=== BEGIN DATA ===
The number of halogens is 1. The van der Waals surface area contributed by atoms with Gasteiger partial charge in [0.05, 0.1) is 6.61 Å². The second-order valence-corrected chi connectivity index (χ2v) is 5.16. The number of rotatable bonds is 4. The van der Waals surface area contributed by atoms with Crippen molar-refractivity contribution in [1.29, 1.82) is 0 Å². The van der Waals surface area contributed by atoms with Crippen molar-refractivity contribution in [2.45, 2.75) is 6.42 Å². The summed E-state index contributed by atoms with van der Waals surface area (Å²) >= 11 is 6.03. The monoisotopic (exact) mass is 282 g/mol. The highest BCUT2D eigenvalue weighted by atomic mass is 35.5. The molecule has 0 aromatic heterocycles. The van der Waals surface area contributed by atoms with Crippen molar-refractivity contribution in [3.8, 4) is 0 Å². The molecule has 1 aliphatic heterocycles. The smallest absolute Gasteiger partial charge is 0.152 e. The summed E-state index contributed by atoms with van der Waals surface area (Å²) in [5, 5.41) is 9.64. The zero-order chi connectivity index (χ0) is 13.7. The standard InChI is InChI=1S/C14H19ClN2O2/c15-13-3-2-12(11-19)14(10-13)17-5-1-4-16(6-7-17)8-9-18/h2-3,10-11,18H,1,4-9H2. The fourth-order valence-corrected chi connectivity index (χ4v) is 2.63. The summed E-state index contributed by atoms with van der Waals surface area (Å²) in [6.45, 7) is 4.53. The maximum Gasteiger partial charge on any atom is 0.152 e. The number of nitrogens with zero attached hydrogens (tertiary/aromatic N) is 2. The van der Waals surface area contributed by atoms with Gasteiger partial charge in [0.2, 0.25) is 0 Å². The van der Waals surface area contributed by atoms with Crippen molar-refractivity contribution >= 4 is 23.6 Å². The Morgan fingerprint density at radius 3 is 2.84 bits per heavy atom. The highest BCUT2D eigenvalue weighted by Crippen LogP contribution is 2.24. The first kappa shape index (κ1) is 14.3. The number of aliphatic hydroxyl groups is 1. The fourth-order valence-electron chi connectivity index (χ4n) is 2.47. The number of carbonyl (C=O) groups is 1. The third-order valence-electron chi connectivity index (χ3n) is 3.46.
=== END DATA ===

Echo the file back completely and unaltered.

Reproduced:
The number of halogens is 1. The van der Waals surface area contributed by atoms with Gasteiger partial charge in [0.05, 0.1) is 6.61 Å². The second-order valence-corrected chi connectivity index (χ2v) is 5.16. The number of rotatable bonds is 4. The van der Waals surface area contributed by atoms with Crippen molar-refractivity contribution in [1.29, 1.82) is 0 Å². The van der Waals surface area contributed by atoms with Crippen molar-refractivity contribution in [2.45, 2.75) is 6.42 Å². The summed E-state index contributed by atoms with van der Waals surface area (Å²) >= 11 is 6.03. The monoisotopic (exact) mass is 282 g/mol. The highest BCUT2D eigenvalue weighted by atomic mass is 35.5. The molecule has 0 aromatic heterocycles. The van der Waals surface area contributed by atoms with Crippen molar-refractivity contribution in [3.8, 4) is 0 Å². The molecule has 1 aliphatic heterocycles. The smallest absolute Gasteiger partial charge is 0.152 e. The summed E-state index contributed by atoms with van der Waals surface area (Å²) in [5, 5.41) is 9.64. The zero-order chi connectivity index (χ0) is 13.7. The standard InChI is InChI=1S/C14H19ClN2O2/c15-13-3-2-12(11-19)14(10-13)17-5-1-4-16(6-7-17)8-9-18/h2-3,10-11,18H,1,4-9H2. The fourth-order valence-corrected chi connectivity index (χ4v) is 2.63. The summed E-state index contributed by atoms with van der Waals surface area (Å²) in [6.45, 7) is 4.53. The maximum Gasteiger partial charge on any atom is 0.152 e. The number of nitrogens with zero attached hydrogens (tertiary/aromatic N) is 2. The van der Waals surface area contributed by atoms with Gasteiger partial charge in [0.2, 0.25) is 0 Å². The van der Waals surface area contributed by atoms with Crippen molar-refractivity contribution >= 4 is 23.6 Å². The Morgan fingerprint density at radius 3 is 2.84 bits per heavy atom. The highest BCUT2D eigenvalue weighted by Crippen LogP contribution is 2.24. The first kappa shape index (κ1) is 14.3. The number of aliphatic hydroxyl groups is 1. The fourth-order valence-electron chi connectivity index (χ4n) is 2.47. The number of carbonyl (C=O) groups is 1. The third-order valence-electron chi connectivity index (χ3n) is 3.46.